This website uses cookies to ensure you have the best experience. Learn more

What Were Sir Robert Peel's 12 Principles Of Reform And How Do Each Of Them Stand Up Today? Support Your Answer.

1289 words - 5 pages

Peel's Principals, established with the Metropolitan Police Act of 1829, (Johnson, H. & Wolfe, N., 2003, pg 211)1.) The police must be stable, efficient, and organized along military lines.Officers are trained in seeing the areas that the patrol as they are. Since officers no longer walk the 'beat', they have to rely on community involvement and outside tips. Police brutality is something that is taught to control while being trained. The issues of police brutality are played up by the media more now because it happens rarely. Working together with the community shows the stability not only of the community, but the officers who patrol. Efficiency is the follow-up from phone calls, tips, or suspicious activity. Organization comes from the Chief of Police all the way down the line to the dispatcher.2.) The police must be under government control.Officers must report all of the activity that they witness and follow-up. Documentation is detailed back at the station. Officers are to enforce the government's laws whether they agree or disagree with the laws. The police are also unable to go on strike because it might cause more crime if the criminals know ahead of time about a possible union type strike.3.) The absence of crime will best prove the efficiency of police.People in the community believe that if they do not hear anything about crime that the police are doing their job. The same goes for the government and other various agencies and organizations.4.) The distribution of crime news is essential.I love receiving information about crime in my area. It keeps me abreast of information and what is going on outside of my home. It also plays a role in where people want to live. The more we know about the world around us, the more we can prepare to keep looking for it. I know that if an Amber Alert comes across my television or I see it on the freeway signs, I will help look for the car and child to the best of my ability. Shootings and murders also keep the reality that crime is a factor of every day life.5.) The deployment of police strength both by time and area is essential.If you place two or three officers in a rough neighborhood crime will not decline. The fact that officers are not in numbers in a 'bad' neighborhood could result in an officer's death. There is a time and place for police action, and I think that officers do a fine job of protecting all areas. I do not think that police should be used for crowd control, but overall, timing is everything. I also feel that when I see an officer drive down the street and then a few blocks over I see another officer sitting by the side of the road, I will admit that I feel a bit safer. I know that if something should happen to me or if I should see something that happened to another individual, that there are police all around us, we just have to look.6.) No quality is more indispensable to a policeman than a perfect command of temper; a quiet, determined manner has more effect than violent...

Find Another Essay On What were Sir Robert Peel's 12 principles of reform and how do each of them stand up today? Support your answer.

Role Conflicts - What role conflicts do you experience in your life, and how do they interfere with each other?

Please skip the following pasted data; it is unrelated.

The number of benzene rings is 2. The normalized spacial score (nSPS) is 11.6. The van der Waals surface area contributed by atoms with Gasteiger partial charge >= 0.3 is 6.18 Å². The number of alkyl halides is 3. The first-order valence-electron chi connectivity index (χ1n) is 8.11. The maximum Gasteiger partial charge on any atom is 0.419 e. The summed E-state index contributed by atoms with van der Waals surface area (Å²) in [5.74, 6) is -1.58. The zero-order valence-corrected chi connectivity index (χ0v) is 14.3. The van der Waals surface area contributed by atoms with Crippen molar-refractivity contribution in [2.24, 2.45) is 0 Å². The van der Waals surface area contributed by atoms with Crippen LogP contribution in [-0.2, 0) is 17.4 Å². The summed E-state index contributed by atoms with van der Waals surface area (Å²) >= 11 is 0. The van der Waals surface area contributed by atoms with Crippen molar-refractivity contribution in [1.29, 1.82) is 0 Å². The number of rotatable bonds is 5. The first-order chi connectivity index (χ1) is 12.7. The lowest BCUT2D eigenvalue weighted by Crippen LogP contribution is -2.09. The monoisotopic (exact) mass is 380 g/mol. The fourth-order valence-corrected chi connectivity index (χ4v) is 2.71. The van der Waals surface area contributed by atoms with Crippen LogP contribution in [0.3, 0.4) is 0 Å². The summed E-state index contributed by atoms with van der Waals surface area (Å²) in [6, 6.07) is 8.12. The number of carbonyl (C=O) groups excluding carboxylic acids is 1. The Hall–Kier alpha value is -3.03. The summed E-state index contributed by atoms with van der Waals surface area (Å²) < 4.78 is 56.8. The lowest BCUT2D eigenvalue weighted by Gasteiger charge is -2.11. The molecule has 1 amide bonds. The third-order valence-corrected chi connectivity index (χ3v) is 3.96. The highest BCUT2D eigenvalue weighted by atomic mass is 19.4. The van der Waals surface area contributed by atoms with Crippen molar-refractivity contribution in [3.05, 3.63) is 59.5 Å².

757 words - 3 pages credits in Mathematics and Science, the courses that I'd do poorly on if presented with at a four year college, I took him up on the offer.What I did not realize at the time was just how arduous and time consuming my classes would eventually become. While I very rarely have given in to stress during my life, there have been times while doing my BCC work that I've felt myself falling apart at the seams. That is not because the work is necessarily

'Abortion is never justified'. Do you agree? Give reasons to support your answer and show that you have thought about different points of view. You must refer to Christianity in your answer

1568 words - 6 pages amount of women suffering and dying as a result of illegal abortion. Pressure for reform resulted in the Abortion Act becoming law on the 27th October 1967. The Abortion Act stated that abortion could be carried out up until 28 weeks of pregnancy. During the 1960's and 1970's many governments relaxed their abortion laws and made it easier for women to terminate unwanted pregnancies. The Human Fertilisation and Embryology Act amended the 1967

Stand Up For Your Beliefs

1116 words - 4 pages , Okonkwo asks, “What is it that happened to our people? Why have they lost the power to fight?” (175). Here, Okonkwo, frustrated by the lack of Ibo rebellion against Christian authority, adheres to his own belief that “we must fight these men and drive them from the land” (176). Similar to Antigone challenging Kreon’s authority, Okonkwo is determined to stand up to the Christian authority. He tells Obierika, “I shall fight alone if I choose” (201

Get Up! Stand Up! And stay quiet in your corner

1574 words - 7 pages ). I looked back up at my computer screen at the mostly empty word document with the question for the essay was at the top of the page in blue stating clearly “‘the Caribbean rebellions of the 1930’s were largely caused by the Great Depression.’ Discuss. And as I started to type my thesis which would have included some of the points that I just read a song from Bob Marley came to mind. “Get Up! Stand Up! Stand Up for your rights” the chorus of the

How does power refect the choices people make? Refer and link to Monatna 1948 by larry watson, and 2 other texts of videos to support your answer to the question

1153 words - 5 pages and approach the referee and tell him to stop or he will go to the board. This in turn looses the ex-coach the hall of fame that he has been after for many years. 'Remember The Titan's' shows the lack of power through the black coach, the abuse of power by the football committee, and the good morals and ethical values of the ex-white coach who gives up the hall of fame, and the head coach position, to do what is right.The power a person has